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The Commons
Voices / Viewpoint

Elections should be a huge wake-up call

It is clear that unless thousands of us speak up and demand action, we will get another two years of lip service, excuses, and more of the status quo

James Haslam, the executive director of the Vermont Workers’ Center, which coordinates the Healthcare Is a Human Right Campaign and describes itself as a grassroots organization advancing workers’ rights and human rights in communities across the state. More information: workerscenter.org.

Originally published in The Commons issue #281 (Wednesday, November 19, 2014). This story appeared on page E1.



The record-low election turnout in Vermont’s 2014 general election should be a huge wake-up call to Governor Peter Shumlin and other Vermont political leaders.

The fact that the majority of people stayed home is a referendum against the status quo. It shows that people have lost faith in the political process and its relevance to their lives.

More than 60,000 Democratic voters who voted in 2010 did not participate in 2014. In 2010, anyone affected by the health-care crisis had an extremely compelling reason to come out to vote. Politicians had laid out a vision for universal health-care and promised to follow through with it.

Yet by 2014, the change many people hoped for had not materialized. Very little had been done to make universal health-care a reality, and the lives of working families had not improved.

Earlier this year, the best minimum-wage increase bill politicians could come up with was offered by a Republican, not by the legislative leadership in the Statehouse or by the governor.

In a state where Bernie Sanders has been getting elected to the U.S. House of Representatives with overwhelming majorities for years, it seems obvious that working people want to see leaders who challenge the status quo and actively fight for people’s rights, dignity, and equality.

But once again, we see that sitting back and hoping that politicians will do the right thing does not work.

It is clear that unless thousands of us speak up and demand action, we will get another two years of lip service, excuses, and more of the status quo.

It is necessary for the people to come together and expand what is politically possible, rather than wait for politicians. If Green Mountain Care is going to be the kind of universal health-care system our communities want and need, then we, the people, have to take action to make it happen.

* * *

This challenge is not going to be easy. The scary price tag touted by opponents, the debacle of the Vermont Health Connect website, and the stigma attached to new taxes has led to a sense of wariness and disillusionment.

It has not been easy for people to expect that much can be done about high premiums, rising deductibles, and continued lack of access to needed care.

In fact, hundreds of us working on the Healthcare Is a Human Right campaign have been going door to door since this summer, hearing stories of exorbitant premiums and deductibles, of doctor visits forgone because of the need to put food on the table, of untreated abscessed teeth, and medication skipped due to unaffordable co-pays.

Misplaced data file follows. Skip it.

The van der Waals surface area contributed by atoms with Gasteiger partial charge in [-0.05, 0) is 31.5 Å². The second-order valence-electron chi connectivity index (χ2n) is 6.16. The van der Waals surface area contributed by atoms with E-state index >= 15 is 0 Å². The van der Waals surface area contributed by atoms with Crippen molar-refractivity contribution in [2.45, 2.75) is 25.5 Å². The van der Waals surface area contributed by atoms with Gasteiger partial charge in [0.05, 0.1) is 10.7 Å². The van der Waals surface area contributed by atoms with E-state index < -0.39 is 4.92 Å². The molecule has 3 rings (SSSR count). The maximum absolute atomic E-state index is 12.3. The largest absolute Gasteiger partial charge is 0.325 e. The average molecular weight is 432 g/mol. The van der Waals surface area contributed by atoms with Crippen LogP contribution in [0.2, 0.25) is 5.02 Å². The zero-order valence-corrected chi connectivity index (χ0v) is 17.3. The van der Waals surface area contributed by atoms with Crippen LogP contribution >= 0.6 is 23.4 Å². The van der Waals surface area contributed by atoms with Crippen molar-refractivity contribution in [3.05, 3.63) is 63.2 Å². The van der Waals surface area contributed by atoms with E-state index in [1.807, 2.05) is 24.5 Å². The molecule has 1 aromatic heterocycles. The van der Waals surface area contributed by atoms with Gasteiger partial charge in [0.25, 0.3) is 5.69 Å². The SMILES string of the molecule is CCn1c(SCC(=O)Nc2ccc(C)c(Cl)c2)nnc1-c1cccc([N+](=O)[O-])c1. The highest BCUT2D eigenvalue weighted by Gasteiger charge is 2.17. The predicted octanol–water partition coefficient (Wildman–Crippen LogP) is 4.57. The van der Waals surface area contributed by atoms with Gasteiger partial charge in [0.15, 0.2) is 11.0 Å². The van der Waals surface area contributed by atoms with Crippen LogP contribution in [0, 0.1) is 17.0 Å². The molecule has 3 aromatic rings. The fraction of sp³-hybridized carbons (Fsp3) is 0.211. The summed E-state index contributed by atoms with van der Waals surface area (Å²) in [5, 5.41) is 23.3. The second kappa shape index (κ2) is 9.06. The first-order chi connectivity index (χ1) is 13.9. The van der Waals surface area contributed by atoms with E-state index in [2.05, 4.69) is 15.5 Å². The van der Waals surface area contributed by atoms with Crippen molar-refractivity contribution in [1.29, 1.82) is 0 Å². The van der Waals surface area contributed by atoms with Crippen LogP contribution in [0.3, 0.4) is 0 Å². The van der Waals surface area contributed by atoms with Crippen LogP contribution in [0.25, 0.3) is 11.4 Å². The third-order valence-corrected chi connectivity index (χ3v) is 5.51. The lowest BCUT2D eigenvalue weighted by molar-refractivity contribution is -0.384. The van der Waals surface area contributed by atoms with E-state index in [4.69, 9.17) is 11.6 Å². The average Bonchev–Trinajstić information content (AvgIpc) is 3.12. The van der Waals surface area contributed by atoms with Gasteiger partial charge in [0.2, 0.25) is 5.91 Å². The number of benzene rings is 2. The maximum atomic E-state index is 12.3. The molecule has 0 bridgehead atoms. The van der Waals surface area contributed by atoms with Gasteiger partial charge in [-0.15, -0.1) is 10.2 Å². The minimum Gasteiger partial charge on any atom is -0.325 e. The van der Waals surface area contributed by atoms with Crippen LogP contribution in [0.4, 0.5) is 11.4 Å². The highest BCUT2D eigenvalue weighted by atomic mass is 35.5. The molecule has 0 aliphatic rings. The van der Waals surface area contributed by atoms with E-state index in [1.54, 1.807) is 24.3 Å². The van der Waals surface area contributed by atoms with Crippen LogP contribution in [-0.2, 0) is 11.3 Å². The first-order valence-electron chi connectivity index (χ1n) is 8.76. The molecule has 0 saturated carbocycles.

There is no question: Vermont can do better than this.

It is time to raise our expectations and hold politicians’ feet to the fire. Business as usual is no longer an option.

* * *

We expect Governor Shumlin and our legislators to try harder and show that they can do better, too. Vermont is at a crossroads, and politicians have a clear choice.

They can muddle through with halfhearted reform measures that don’t do anything to improve people’s lives. Or they can lead the way toward a health-care system that puts our health-care dollars toward providing care for all people as a public good, rather than private profits for a few. This is what Act 48, the health-care law passed by the legislature and signed by the governor, requires.

And our leaders can adopt a budget that meets people’s needs through making taxes more equitable and ensuring the health of critical programs and services, thereby avoiding scarcity narratives which pit health care against education.

Now is the time for state leaders to show courage and lead the way. Only by adopting policies that put people first and address the everyday struggles our families face can politicians regain our trust.

They must stand up for a health-care system that truly works for the people, that is designed and planned with the people, and that makes it easier for low- and middle-income families to meet their needs.

They must support livable wages, fund public services in our communities, and protect our right to a healthy environment.

This election serves as their wake-up call. But for any politician tempted to hit the snooze button, we will get their attention by organizing on an unprecedented scale to bring forward a broad movement of the people — a movement that holds elected officials accountable to putting people and the planet first.

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